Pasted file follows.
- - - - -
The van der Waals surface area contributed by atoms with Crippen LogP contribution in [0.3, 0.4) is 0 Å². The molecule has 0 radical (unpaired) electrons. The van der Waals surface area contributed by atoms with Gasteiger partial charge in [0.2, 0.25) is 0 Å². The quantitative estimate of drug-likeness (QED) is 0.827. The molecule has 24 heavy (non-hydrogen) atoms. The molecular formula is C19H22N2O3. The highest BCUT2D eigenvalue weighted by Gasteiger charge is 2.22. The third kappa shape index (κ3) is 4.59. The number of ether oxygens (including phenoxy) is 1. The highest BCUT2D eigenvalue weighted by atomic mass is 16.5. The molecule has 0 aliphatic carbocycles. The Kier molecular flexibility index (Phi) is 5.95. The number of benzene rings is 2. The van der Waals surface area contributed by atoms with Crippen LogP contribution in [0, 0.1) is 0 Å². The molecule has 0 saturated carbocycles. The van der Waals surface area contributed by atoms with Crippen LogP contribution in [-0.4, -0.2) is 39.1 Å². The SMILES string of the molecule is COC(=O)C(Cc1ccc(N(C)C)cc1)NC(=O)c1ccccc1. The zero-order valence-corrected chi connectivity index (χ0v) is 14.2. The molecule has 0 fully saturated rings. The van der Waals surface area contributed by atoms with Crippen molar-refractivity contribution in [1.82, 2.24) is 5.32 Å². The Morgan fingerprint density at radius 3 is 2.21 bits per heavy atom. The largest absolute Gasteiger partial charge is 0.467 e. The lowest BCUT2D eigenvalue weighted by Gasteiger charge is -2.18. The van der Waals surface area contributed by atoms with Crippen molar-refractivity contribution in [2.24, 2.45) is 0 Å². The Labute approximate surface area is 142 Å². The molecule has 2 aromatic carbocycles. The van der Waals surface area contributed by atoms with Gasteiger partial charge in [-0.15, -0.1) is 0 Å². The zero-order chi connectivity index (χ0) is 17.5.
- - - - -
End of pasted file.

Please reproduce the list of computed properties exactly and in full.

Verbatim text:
The van der Waals surface area contributed by atoms with Crippen LogP contribution in [0.3, 0.4) is 0 Å². The molecule has 0 radical (unpaired) electrons. The van der Waals surface area contributed by atoms with Gasteiger partial charge in [0.2, 0.25) is 0 Å². The quantitative estimate of drug-likeness (QED) is 0.827. The molecule has 24 heavy (non-hydrogen) atoms. The molecular formula is C19H22N2O3. The highest BCUT2D eigenvalue weighted by Gasteiger charge is 2.22. The third kappa shape index (κ3) is 4.59. The number of ether oxygens (including phenoxy) is 1. The highest BCUT2D eigenvalue weighted by atomic mass is 16.5. The molecule has 0 aliphatic carbocycles. The Kier molecular flexibility index (Phi) is 5.95. The number of benzene rings is 2. The van der Waals surface area contributed by atoms with Crippen LogP contribution in [0, 0.1) is 0 Å². The molecule has 0 saturated carbocycles. The van der Waals surface area contributed by atoms with Crippen LogP contribution in [-0.4, -0.2) is 39.1 Å². The SMILES string of the molecule is COC(=O)C(Cc1ccc(N(C)C)cc1)NC(=O)c1ccccc1. The zero-order valence-corrected chi connectivity index (χ0v) is 14.2. The molecule has 0 fully saturated rings. The van der Waals surface area contributed by atoms with Crippen molar-refractivity contribution in [1.82, 2.24) is 5.32 Å². The Morgan fingerprint density at radius 3 is 2.21 bits per heavy atom. The largest absolute Gasteiger partial charge is 0.467 e. The lowest BCUT2D eigenvalue weighted by Gasteiger charge is -2.18. The van der Waals surface area contributed by atoms with Crippen molar-refractivity contribution in [2.24, 2.45) is 0 Å². The Labute approximate surface area is 142 Å². The molecule has 2 aromatic carbocycles. The van der Waals surface area contributed by atoms with Gasteiger partial charge in [-0.15, -0.1) is 0 Å². The zero-order chi connectivity index (χ0) is 17.5.